Dr Alan Carter on Biosimilars in the Insulin Market

Alan Carter, PharmD, principal investigator and senior advisor at MRIGlobal, and adjunct faculty at University of Missouri­–Kansas City School of Pharmacy discusses the influence of biosimilars and follow-ons in the insulin market and their reliability should be validated.

Transcript (slightly modified)
Will we see “biosimilar” or follow-on insulins impact the insulin market?
I think they will and I think they will have a relatively positive impact on price, but again, because the pharmacy benefit managers will be involved in negotiations and since they are follow-ons, they are not technically a generic. There is not an automatic substitution rule, but that could vary between state to state, since some states will allow substitution, if its interchangeable without notifying a physician or practitioner that wrote the prescription, by the pharmacy. That creates a mail-order issue, where it could show up on a patient’s door step with a letter inside it saying “your product has been substituted for this product, your physician has been notified. If you have any questions, call this number.” That’s all they are required to do.

But with a diabetes patient, and now that we have multiple branches of unit strengths, such as Toujeo 100 units versus 200 units, it’s much cheaper to use a 200 unit per 100 unit dose if they substitute that and the patient doesn’t understand that they have to give half their dose—there’re going to be dosing errors. We standardized 100 units per milliliter a long time ago because there were dosing errors based on 30, 50, 100 unit dose vials, and we had syringes specifically made for each strength. We had a lot of patients end up overdosing on insulin by getting the 100 units instead and that can very easily happen in this scenario.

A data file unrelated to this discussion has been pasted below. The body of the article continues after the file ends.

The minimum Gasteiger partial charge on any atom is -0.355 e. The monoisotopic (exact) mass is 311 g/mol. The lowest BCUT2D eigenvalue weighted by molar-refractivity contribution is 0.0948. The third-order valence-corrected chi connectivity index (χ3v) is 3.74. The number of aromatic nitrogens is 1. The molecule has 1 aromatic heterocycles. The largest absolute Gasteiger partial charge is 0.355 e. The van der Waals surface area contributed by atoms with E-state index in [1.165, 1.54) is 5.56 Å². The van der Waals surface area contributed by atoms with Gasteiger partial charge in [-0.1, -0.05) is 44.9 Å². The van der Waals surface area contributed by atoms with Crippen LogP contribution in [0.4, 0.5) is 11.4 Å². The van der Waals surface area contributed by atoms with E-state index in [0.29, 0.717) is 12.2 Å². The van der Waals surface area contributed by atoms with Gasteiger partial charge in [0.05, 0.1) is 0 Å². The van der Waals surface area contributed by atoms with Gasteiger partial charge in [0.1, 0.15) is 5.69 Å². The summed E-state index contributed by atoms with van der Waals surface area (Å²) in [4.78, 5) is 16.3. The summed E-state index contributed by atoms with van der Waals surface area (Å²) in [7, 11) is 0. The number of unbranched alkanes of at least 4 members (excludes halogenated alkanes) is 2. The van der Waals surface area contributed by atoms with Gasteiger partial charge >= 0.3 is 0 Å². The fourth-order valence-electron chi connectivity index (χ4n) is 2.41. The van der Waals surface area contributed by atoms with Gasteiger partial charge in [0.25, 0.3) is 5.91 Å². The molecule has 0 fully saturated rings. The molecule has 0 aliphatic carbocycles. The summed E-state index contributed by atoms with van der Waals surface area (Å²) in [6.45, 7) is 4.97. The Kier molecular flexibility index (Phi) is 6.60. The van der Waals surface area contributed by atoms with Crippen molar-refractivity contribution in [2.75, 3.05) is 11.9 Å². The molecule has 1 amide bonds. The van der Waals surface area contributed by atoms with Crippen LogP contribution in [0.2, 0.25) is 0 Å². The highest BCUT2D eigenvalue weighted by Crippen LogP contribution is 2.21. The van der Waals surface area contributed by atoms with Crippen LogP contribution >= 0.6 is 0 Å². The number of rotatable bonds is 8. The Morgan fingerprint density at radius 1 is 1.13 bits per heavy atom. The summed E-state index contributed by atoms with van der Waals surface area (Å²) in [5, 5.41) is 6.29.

You have to worry about the biosimilars and follow-ons too because we’ve seen in generic products that are made in other countries, the quality is sometimes excellent but the quality is sometimes not and the FDA never does an inspection on the quality directly of the drug itself. They don’t pull a sample from the pipeline and do analytical work on it ever after it is approved. The only reason they look into it is if a certain number of people die or get sick in a very short period of time, then they start digging into why.

I believe we should have an ongoing prospective review of drugs where we pull some out of the pharmaceutical supply line, either from the pharmacy directly or from the wholesaler, at random fashion and run an analytical review of that through a qualified laboratory and compare that to what is expected to be found. If it does not match we can go the manufacturer and say “what’s up with this? Is this lot potentially bad?” If they know you’re looking at them, they’ll be a little more careful, but since no one is looking, there is no reason to be careful. Ethical companies will be, but those that are not so much, will not be because they have to keep their doors open at the low price they are forced to sell it at. We’ve seen that happen in oversee manufacturers, where the price is too low and even at their lower labor rates they can’t keep it open, so they cheat. Eventually when you cheat, someone gets hurt and I don’t want my patients or myself to get hurt.
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